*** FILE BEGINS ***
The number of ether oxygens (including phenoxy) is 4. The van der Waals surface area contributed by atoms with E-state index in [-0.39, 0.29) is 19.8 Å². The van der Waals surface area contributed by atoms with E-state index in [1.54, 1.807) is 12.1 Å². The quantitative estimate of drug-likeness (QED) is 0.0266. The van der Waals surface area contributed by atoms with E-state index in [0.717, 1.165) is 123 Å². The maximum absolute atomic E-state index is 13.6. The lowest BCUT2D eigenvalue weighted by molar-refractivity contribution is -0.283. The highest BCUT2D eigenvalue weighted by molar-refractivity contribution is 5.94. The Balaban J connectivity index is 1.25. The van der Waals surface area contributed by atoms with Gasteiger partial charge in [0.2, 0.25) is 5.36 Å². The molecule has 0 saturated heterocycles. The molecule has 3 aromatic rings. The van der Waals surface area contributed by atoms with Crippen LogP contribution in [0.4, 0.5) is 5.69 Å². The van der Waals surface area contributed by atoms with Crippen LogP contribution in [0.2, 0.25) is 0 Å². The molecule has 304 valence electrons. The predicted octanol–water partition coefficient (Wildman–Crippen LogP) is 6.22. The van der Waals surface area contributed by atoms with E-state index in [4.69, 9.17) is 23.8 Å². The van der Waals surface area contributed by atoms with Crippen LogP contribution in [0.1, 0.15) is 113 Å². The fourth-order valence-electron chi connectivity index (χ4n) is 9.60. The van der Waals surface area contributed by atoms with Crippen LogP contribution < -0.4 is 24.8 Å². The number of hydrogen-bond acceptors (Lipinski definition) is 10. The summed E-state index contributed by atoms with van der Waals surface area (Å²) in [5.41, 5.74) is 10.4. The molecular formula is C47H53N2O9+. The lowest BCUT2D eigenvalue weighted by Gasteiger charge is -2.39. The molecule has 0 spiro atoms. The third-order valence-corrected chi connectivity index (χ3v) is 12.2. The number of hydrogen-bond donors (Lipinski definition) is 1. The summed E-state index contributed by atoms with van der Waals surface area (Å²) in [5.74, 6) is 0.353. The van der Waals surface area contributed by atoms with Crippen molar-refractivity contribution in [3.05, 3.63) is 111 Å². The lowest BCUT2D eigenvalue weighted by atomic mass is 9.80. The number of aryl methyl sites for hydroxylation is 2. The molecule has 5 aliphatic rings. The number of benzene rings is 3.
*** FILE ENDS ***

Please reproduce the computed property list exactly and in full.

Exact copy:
The number of ether oxygens (including phenoxy) is 4. The van der Waals surface area contributed by atoms with E-state index in [-0.39, 0.29) is 19.8 Å². The van der Waals surface area contributed by atoms with E-state index in [1.54, 1.807) is 12.1 Å². The quantitative estimate of drug-likeness (QED) is 0.0266. The van der Waals surface area contributed by atoms with E-state index in [0.717, 1.165) is 123 Å². The maximum absolute atomic E-state index is 13.6. The lowest BCUT2D eigenvalue weighted by molar-refractivity contribution is -0.283. The highest BCUT2D eigenvalue weighted by molar-refractivity contribution is 5.94. The Balaban J connectivity index is 1.25. The van der Waals surface area contributed by atoms with Gasteiger partial charge in [0.2, 0.25) is 5.36 Å². The molecule has 0 saturated heterocycles. The molecule has 3 aromatic rings. The van der Waals surface area contributed by atoms with Crippen LogP contribution in [0.4, 0.5) is 5.69 Å². The van der Waals surface area contributed by atoms with Crippen LogP contribution in [0.2, 0.25) is 0 Å². The molecule has 304 valence electrons. The predicted octanol–water partition coefficient (Wildman–Crippen LogP) is 6.22. The van der Waals surface area contributed by atoms with E-state index in [4.69, 9.17) is 23.8 Å². The van der Waals surface area contributed by atoms with Crippen LogP contribution in [0.1, 0.15) is 113 Å². The fourth-order valence-electron chi connectivity index (χ4n) is 9.60. The van der Waals surface area contributed by atoms with Crippen LogP contribution < -0.4 is 24.8 Å². The number of hydrogen-bond acceptors (Lipinski definition) is 10. The summed E-state index contributed by atoms with van der Waals surface area (Å²) in [5.41, 5.74) is 10.4. The molecular formula is C47H53N2O9+. The lowest BCUT2D eigenvalue weighted by Gasteiger charge is -2.39. The molecule has 0 spiro atoms. The third-order valence-corrected chi connectivity index (χ3v) is 12.2. The number of hydrogen-bond donors (Lipinski definition) is 1. The summed E-state index contributed by atoms with van der Waals surface area (Å²) in [5.74, 6) is 0.353. The van der Waals surface area contributed by atoms with Crippen molar-refractivity contribution in [3.05, 3.63) is 111 Å². The lowest BCUT2D eigenvalue weighted by atomic mass is 9.80. The number of aryl methyl sites for hydroxylation is 2. The molecule has 5 aliphatic rings. The number of benzene rings is 3.